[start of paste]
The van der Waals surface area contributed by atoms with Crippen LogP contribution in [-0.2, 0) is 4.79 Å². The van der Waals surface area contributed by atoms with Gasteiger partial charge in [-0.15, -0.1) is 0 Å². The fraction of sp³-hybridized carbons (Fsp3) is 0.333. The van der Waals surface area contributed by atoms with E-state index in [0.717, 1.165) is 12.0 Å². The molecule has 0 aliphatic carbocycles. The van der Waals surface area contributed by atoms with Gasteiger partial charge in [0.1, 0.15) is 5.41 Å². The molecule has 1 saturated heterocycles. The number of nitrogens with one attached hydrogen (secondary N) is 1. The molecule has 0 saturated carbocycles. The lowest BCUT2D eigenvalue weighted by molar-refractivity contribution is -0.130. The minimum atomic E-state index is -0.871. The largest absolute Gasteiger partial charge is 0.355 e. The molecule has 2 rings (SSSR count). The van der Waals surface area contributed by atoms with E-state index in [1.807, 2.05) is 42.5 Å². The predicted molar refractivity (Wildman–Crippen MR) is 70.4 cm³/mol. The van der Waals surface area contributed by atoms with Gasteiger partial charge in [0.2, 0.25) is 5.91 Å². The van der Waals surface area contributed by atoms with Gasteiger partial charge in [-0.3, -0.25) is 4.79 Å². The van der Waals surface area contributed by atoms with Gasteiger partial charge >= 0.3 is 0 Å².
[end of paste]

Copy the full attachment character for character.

The van der Waals surface area contributed by atoms with Crippen LogP contribution in [-0.2, 0) is 4.79 Å². The van der Waals surface area contributed by atoms with Gasteiger partial charge in [-0.15, -0.1) is 0 Å². The fraction of sp³-hybridized carbons (Fsp3) is 0.333. The van der Waals surface area contributed by atoms with E-state index in [0.717, 1.165) is 12.0 Å². The molecule has 0 aliphatic carbocycles. The van der Waals surface area contributed by atoms with Gasteiger partial charge in [0.1, 0.15) is 5.41 Å². The molecule has 1 saturated heterocycles. The number of nitrogens with one attached hydrogen (secondary N) is 1. The molecule has 0 saturated carbocycles. The lowest BCUT2D eigenvalue weighted by molar-refractivity contribution is -0.130. The minimum atomic E-state index is -0.871. The largest absolute Gasteiger partial charge is 0.355 e. The molecule has 2 rings (SSSR count). The van der Waals surface area contributed by atoms with E-state index in [1.807, 2.05) is 42.5 Å². The predicted molar refractivity (Wildman–Crippen MR) is 70.4 cm³/mol. The van der Waals surface area contributed by atoms with Gasteiger partial charge in [0.2, 0.25) is 5.91 Å². The van der Waals surface area contributed by atoms with Gasteiger partial charge in [-0.3, -0.25) is 4.79 Å². The van der Waals surface area contributed by atoms with Gasteiger partial charge >= 0.3 is 0 Å².